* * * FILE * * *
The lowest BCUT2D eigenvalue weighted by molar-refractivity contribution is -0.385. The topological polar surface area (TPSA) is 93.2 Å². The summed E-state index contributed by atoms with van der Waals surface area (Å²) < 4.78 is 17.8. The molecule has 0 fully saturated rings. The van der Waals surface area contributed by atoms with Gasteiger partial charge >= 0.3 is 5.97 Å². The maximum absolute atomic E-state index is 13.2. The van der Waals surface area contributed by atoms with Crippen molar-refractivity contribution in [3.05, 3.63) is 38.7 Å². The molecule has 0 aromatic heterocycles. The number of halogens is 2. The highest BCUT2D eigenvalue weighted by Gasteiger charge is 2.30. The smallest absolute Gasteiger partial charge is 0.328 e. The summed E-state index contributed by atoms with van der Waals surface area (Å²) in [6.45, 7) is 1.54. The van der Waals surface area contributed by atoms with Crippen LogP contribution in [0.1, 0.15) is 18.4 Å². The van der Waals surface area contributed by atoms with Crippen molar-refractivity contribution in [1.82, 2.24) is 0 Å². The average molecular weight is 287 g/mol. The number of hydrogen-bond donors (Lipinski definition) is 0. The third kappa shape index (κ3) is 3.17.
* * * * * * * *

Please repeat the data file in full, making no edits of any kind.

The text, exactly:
The lowest BCUT2D eigenvalue weighted by molar-refractivity contribution is -0.385. The topological polar surface area (TPSA) is 93.2 Å². The summed E-state index contributed by atoms with van der Waals surface area (Å²) < 4.78 is 17.8. The molecule has 0 fully saturated rings. The van der Waals surface area contributed by atoms with Gasteiger partial charge >= 0.3 is 5.97 Å². The maximum absolute atomic E-state index is 13.2. The van der Waals surface area contributed by atoms with Crippen molar-refractivity contribution in [3.05, 3.63) is 38.7 Å². The molecule has 0 aromatic heterocycles. The number of halogens is 2. The highest BCUT2D eigenvalue weighted by Gasteiger charge is 2.30. The smallest absolute Gasteiger partial charge is 0.328 e. The summed E-state index contributed by atoms with van der Waals surface area (Å²) in [6.45, 7) is 1.54. The van der Waals surface area contributed by atoms with Crippen LogP contribution in [0.1, 0.15) is 18.4 Å². The van der Waals surface area contributed by atoms with Crippen molar-refractivity contribution in [1.82, 2.24) is 0 Å². The average molecular weight is 287 g/mol. The number of hydrogen-bond donors (Lipinski definition) is 0. The third kappa shape index (κ3) is 3.17.